Cooking outside can be exciting, but carrying those big fuel canisters is a real pain. That’s where backpacking wood stoves come in handy.
These nifty gadgets allow you to cook without lugging around extra fuel, making them perfect for those who appreciate self-reliance and dislike the worry of running out of gas in the middle of nowhere.
Now, you might be wondering, “How to I choose a backpacking wood stove?” Well, you’re in the right place, as this post will guide you in selecting the ideal backpacking wood stove and comparing it to other available stoves.
Let’s get started.
Backpacking wood stoves come in two main types: can-style for efficiency and folding-style for portability. Now, let’s take a closer look at each:
Can-styled stoves are like mini wood-burning powerhouses. Some can-style stoves are known as wood gasifier stoves because they use a two-stage burn process, making them highly efficient. They turn wood into hot, clean-burning gas, providing more energy from a single wood load.
Pros: When comparing can-style and folding-styled wood stoves, the can-style stoves are more efficient, requiring less fuel and heating up your cooking about 30% faster. They also offer more durability.
Cons: However, it’s important to consider that can-style stoves are less packable and heavier, and they have the tendency to get sooty, which is a drawback for a stove that can’t be easily packed away.
Popular ultralight can-style stove backpacking options include:
|Make / Model
|Weight oz (g)
|TOAKS Titanium Wood Burning Stove (Small)
|TOAKS Titanium Wood Burning Stove (Regular)
|Solo Stove Lite Camp Stove (Stainless Steel)
Folding-style stoves are all about convenience. They collapse flat, saving precious space in your backpack. Assembling them is also a breeze, usually involving fitting sidewalls and a burn pan.
Pros: Managing soot on these stoves is easier since you can slip them into a separate bag for transport.
Cons: Although not as efficient as gasifier stoves, folding wood stoves can still boil water in about 10 minutes, making them a solid choice when you factor in the weight savings from not carrying fuel.
Popular ultralight folding-style backpacking stove options include:
|Make / Model
|Weight oz (g)
|EmberLit FireAnt Titanium Ultralight Backpacking Stove
|Vargo Titanium Fire Box
|Gram-counter Gear Titanium Wood Burning Stove
|Vargo Titanium Hexagon Stove
When selecting a stove, consider these key factors to find the most suitable option:
Consider the weather conditions, such as wind, during your travels. Read reviews if you require features like excellent pot stability, as this depends on the design of the stove itself.
You might be wondering how wood stoves are different from other options. Don’t worry, here’s a comparison table that will give you a quick overview:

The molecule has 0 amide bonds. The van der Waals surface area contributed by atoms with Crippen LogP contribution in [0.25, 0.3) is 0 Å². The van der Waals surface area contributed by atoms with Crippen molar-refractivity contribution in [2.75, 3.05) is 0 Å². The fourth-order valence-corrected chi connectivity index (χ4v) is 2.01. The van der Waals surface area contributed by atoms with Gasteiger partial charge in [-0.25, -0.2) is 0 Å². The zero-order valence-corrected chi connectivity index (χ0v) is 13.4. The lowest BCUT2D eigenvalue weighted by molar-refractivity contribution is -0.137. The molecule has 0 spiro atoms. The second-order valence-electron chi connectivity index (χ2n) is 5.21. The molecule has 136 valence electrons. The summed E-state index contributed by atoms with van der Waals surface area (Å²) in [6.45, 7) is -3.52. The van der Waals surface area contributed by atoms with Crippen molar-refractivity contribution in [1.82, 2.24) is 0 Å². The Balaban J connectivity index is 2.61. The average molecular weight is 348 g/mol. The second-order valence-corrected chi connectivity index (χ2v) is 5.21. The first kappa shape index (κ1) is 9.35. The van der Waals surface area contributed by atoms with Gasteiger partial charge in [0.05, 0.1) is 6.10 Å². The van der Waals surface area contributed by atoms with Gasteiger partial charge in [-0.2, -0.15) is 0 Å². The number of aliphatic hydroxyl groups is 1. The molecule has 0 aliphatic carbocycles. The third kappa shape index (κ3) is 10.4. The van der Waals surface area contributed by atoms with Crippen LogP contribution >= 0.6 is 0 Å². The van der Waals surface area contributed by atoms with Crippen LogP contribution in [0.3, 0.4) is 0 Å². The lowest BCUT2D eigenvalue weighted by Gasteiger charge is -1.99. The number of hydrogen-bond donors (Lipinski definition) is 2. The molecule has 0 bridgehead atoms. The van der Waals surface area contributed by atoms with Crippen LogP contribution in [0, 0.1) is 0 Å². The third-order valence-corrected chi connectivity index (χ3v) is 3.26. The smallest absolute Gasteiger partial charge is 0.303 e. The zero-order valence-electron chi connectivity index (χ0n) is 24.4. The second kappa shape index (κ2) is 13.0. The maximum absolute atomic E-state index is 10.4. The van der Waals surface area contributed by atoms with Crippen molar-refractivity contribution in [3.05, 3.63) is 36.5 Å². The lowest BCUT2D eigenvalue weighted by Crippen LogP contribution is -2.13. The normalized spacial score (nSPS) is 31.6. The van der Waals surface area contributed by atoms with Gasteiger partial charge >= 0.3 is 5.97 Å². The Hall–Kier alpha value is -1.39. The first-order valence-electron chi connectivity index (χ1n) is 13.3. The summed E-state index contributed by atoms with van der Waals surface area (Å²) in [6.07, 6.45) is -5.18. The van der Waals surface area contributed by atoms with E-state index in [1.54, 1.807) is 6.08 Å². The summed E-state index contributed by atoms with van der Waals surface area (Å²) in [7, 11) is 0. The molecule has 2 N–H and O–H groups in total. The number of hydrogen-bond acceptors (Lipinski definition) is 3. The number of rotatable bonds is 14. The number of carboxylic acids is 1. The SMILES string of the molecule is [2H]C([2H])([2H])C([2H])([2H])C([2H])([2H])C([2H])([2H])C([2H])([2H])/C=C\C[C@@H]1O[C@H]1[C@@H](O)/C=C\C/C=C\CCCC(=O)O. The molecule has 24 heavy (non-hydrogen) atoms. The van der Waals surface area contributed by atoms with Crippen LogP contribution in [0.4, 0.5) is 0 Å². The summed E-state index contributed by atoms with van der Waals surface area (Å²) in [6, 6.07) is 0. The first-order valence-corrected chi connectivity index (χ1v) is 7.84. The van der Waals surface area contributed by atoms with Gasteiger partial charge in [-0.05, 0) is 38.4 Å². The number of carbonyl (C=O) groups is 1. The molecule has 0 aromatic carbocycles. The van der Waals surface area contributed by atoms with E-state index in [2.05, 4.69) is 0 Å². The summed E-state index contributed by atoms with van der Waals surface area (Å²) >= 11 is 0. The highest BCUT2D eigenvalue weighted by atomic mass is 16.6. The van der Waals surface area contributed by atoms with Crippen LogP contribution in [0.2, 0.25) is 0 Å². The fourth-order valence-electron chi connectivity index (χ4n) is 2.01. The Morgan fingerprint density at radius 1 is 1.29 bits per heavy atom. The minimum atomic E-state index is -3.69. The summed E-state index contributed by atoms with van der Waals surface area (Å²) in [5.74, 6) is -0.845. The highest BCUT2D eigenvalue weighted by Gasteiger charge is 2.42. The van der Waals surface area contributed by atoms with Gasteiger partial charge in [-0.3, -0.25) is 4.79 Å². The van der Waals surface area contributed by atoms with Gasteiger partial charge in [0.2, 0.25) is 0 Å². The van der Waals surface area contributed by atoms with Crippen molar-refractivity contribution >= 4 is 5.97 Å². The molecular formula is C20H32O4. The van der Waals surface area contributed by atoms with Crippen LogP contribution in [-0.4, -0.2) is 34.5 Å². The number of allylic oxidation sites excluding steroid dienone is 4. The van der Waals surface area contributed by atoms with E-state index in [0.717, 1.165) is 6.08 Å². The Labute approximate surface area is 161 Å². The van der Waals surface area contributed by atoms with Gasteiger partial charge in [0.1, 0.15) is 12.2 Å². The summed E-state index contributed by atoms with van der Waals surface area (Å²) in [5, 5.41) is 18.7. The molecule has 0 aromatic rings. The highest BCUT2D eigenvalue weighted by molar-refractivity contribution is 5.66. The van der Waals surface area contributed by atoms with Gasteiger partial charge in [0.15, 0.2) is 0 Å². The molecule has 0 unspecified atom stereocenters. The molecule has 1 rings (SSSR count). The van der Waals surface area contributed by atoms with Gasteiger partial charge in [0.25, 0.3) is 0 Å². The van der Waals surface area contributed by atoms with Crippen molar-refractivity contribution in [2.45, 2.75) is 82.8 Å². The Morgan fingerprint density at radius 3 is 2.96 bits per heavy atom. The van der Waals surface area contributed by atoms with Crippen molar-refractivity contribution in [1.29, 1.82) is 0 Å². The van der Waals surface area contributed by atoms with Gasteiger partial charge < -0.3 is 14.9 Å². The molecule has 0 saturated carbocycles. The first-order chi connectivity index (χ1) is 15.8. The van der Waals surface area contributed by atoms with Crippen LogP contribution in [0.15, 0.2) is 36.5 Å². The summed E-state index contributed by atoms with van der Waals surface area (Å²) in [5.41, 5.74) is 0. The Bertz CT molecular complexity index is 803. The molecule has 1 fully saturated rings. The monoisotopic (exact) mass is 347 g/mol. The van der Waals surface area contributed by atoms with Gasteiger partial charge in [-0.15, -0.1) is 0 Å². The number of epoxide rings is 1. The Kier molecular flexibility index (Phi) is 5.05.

|Ease of Use
|Ultralight; Use found fuel
|Tending; Fuel foraging; Hard to light
|Simple ignition; Integrated design
|Refillable fuel bottle
|Refillable; Good for longer trips
|More complex pumping and priming
|Very simple and lightweight
|Cool burn; Only for boiling water
|Lightweight and convenient
|Limited burn time; Expensive per use
If you’re interested in learning more about different types of stoves, you can check out our detailed comparison post by clicking on this link.
Backpacking wood stoves are the perfect companions for outdoor cooking adventures. Whether you’re a seasoned backpacker or new to the wilderness, this post equips you with the knowledge to make the most of these ingenious devices.
We’ve delved into two types of wood stoves: the efficient can-style and the portable folding-style, each offering unique benefits – choose what suits you best.
If you want to learn more about how to use a backpacking wood stove, check out our dedicated post on the topic here. That’s it. Happy cooking!
Are you on the hunt for the lightest stove option available? Check out our TOP 5 guide for the lightest stoves on the planet.
Choosing the ideal wood stove for backpacking depends on your specific needs and preferences. Compact canister wood stoves offer lightweight and portable solutions, ideal for ultralight backpacking. Alternatively, portable folding wood stoves provide versatility and efficient combustion. When deciding, consider factors like weight, cooking style, and fuel availability in your chosen backpacking destination to make the best choice for your adventures.
Using a wood-burning backpacking stove inside a tent demands caution. Ensure proper ventilation with a stovepipe, but be wary of carbon monoxide. Only light small, controlled fires, never leaving the stove unattended. Watch for poor ventilation signs, and consider cooking outside for safety. Though it might work in emergencies with proper ventilation, using this stove in open air is always safer.
When backpacking with a wood-burning stove, control the cooking temperature for best results. Aim for a simmer, around 180-200°F, to efficiently cook foods like oatmeal, pasta, or freeze-dried meals without burning. Keep the stove at a steady, low flame to maintain a consistent simmer. Avoid boiling, as it cooks food too quickly and unevenly.